Shasta Land Trust’s New Acquisition – Fall River Ranch


By now, you may have read the news about Shasta Land Trust’s most recent conservation easement.   Late this summer, we acquired a conservation easement protecting the important resources of the Fall River Ranch in northeastern Shasta County for generations to come.

This conservation project required over three years of efforts by Shasta Land Trust, the Trust for Public Land, and the landowners.   This project was initiated while Kathleen Gilman was executive director of SLT, and we were fortunate to complete the acquisition this year, recording a conservation easement that permanently protects this diverse cattle ranch with over a mile of frontage on beautiful Fall River.

The 436 acres of Fall River Ranch, like all of our other conservation easements, will remain in private ownership and continue to support productive ranching uses and the local agricultural economy, as well as the native flora and fauna, and will not see further residential development.   The property will not generally be open to the public, but Shasta Land Trust will host events such as Wildways on the property in the future.   I hope you can join us on this scenic property sometime this spring!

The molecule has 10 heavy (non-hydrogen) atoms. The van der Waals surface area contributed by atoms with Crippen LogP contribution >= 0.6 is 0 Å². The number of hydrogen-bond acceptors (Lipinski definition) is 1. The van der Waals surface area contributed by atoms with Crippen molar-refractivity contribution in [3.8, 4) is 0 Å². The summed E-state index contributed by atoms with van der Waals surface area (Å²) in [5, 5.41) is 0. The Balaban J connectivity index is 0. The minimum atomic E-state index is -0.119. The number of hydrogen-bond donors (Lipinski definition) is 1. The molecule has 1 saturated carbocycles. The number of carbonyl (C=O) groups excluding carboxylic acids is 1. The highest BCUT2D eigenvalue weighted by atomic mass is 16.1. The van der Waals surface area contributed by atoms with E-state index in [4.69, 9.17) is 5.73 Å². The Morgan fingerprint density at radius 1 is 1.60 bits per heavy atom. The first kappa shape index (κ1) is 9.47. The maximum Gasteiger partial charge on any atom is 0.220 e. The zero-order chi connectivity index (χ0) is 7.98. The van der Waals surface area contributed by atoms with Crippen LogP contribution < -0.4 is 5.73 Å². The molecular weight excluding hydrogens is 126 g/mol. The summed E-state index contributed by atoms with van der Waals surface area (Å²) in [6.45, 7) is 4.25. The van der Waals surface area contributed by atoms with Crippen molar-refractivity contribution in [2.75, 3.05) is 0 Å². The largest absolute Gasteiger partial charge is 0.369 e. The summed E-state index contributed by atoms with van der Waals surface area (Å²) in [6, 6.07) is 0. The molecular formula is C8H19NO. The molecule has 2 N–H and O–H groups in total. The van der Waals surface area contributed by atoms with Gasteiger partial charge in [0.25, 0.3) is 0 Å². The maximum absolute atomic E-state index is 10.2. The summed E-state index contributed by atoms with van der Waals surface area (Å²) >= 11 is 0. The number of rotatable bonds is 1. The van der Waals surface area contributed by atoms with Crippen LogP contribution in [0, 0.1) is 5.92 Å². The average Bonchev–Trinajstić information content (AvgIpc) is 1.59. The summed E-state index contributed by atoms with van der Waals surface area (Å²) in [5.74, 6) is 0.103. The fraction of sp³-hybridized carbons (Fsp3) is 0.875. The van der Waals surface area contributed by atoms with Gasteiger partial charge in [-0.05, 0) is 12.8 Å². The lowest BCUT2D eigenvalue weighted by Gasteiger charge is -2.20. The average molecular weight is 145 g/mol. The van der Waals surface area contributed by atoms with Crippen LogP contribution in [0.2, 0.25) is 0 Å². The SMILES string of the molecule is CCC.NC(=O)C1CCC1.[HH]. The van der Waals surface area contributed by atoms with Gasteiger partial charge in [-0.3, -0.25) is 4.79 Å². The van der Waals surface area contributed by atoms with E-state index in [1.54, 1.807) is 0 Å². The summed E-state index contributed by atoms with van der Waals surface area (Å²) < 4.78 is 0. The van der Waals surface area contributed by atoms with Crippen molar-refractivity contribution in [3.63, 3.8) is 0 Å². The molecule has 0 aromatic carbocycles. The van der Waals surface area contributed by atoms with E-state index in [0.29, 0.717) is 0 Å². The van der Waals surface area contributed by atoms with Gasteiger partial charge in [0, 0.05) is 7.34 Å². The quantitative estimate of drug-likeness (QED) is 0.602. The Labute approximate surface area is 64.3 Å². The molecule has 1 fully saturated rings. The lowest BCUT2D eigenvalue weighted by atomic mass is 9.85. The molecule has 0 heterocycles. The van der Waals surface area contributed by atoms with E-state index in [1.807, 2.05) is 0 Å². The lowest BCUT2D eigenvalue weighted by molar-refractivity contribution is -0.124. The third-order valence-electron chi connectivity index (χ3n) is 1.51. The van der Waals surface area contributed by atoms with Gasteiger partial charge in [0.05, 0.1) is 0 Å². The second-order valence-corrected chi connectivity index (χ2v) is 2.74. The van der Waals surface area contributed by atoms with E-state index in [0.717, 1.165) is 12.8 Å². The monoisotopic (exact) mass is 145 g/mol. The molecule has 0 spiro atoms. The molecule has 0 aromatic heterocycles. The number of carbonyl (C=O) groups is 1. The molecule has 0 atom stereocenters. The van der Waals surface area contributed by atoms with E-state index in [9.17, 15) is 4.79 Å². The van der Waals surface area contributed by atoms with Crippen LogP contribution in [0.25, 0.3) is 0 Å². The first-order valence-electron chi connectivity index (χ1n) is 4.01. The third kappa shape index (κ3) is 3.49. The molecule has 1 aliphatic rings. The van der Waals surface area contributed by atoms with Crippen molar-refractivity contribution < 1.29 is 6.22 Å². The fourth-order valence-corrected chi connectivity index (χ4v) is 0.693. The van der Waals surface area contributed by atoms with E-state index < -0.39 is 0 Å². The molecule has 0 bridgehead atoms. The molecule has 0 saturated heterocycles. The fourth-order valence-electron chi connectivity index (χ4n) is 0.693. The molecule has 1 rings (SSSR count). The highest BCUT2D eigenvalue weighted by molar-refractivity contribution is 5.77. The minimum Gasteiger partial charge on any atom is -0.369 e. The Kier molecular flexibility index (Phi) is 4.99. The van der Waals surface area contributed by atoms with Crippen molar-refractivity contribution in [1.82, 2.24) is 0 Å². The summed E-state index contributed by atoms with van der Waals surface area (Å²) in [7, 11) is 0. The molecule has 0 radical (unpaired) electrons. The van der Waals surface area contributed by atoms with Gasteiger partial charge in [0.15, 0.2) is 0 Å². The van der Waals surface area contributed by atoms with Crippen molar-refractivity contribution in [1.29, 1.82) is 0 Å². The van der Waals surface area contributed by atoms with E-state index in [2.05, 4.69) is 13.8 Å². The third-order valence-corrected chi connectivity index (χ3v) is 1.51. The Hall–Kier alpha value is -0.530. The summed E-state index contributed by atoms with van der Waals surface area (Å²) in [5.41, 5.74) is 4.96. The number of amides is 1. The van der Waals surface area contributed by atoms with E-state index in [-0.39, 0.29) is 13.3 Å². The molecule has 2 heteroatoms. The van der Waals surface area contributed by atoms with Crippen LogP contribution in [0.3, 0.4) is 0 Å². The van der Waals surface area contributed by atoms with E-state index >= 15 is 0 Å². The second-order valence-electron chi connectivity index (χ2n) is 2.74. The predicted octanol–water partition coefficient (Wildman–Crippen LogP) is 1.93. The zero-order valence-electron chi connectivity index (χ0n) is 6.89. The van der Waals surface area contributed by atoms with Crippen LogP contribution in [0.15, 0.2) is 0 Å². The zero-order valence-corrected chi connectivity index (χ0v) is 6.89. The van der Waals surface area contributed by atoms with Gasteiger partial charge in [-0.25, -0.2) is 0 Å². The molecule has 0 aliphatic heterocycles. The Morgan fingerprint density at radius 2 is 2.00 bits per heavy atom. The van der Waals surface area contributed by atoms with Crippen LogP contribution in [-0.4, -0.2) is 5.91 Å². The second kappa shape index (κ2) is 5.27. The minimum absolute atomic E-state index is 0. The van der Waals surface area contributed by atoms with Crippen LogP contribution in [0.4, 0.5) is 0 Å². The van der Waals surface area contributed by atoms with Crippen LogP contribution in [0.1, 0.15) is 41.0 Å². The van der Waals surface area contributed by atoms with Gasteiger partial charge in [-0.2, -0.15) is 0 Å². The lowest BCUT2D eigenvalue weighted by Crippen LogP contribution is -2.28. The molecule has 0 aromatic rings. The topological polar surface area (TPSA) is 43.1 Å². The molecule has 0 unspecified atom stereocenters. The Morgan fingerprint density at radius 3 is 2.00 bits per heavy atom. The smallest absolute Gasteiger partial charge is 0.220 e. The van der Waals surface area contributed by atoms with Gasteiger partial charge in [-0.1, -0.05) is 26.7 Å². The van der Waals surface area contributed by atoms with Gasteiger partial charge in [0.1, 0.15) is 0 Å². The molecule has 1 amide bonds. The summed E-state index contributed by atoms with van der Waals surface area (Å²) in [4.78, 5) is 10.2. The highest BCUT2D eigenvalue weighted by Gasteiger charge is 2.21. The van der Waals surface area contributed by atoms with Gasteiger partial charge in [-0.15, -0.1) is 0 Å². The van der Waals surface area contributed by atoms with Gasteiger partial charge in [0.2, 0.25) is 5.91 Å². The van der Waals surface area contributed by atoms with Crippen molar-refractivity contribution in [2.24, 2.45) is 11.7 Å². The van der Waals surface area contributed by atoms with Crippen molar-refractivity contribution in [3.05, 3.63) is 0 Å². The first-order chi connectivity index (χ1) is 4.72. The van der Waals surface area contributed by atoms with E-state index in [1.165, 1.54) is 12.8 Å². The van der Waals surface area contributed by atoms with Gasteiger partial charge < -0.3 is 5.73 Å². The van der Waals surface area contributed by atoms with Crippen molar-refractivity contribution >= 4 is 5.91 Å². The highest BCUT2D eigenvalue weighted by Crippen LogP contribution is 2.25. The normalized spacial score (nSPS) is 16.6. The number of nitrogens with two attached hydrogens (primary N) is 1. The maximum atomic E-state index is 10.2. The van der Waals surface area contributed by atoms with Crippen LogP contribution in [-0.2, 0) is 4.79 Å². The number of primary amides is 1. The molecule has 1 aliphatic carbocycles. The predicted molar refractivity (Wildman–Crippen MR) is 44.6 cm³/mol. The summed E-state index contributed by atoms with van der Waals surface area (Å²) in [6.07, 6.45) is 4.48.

Shasta Land Trust and its partners were fortunate to succeed on this project during these turbulent financial times.   Significant extra work was required to see the project through to fruition, while funding agencies adjusted to the economic downturn and delayed grant payments.

The consistent and generous support of our members was absolutely critical to our eventual success on this project!   Thank you for your support.   The past year has uniquely demonstrated the vital importance of our local members’ generosity, and that generosity has led to continuing conservation successes for your local land trust.

Our sincere appreciation for the great generosity and volunteerism that makes all of Shasta Land Trust’s success possible, including the Fall River Ranch conservation easement.   To date, your support has helped us permanently protect over 16,000 acres in the North State.

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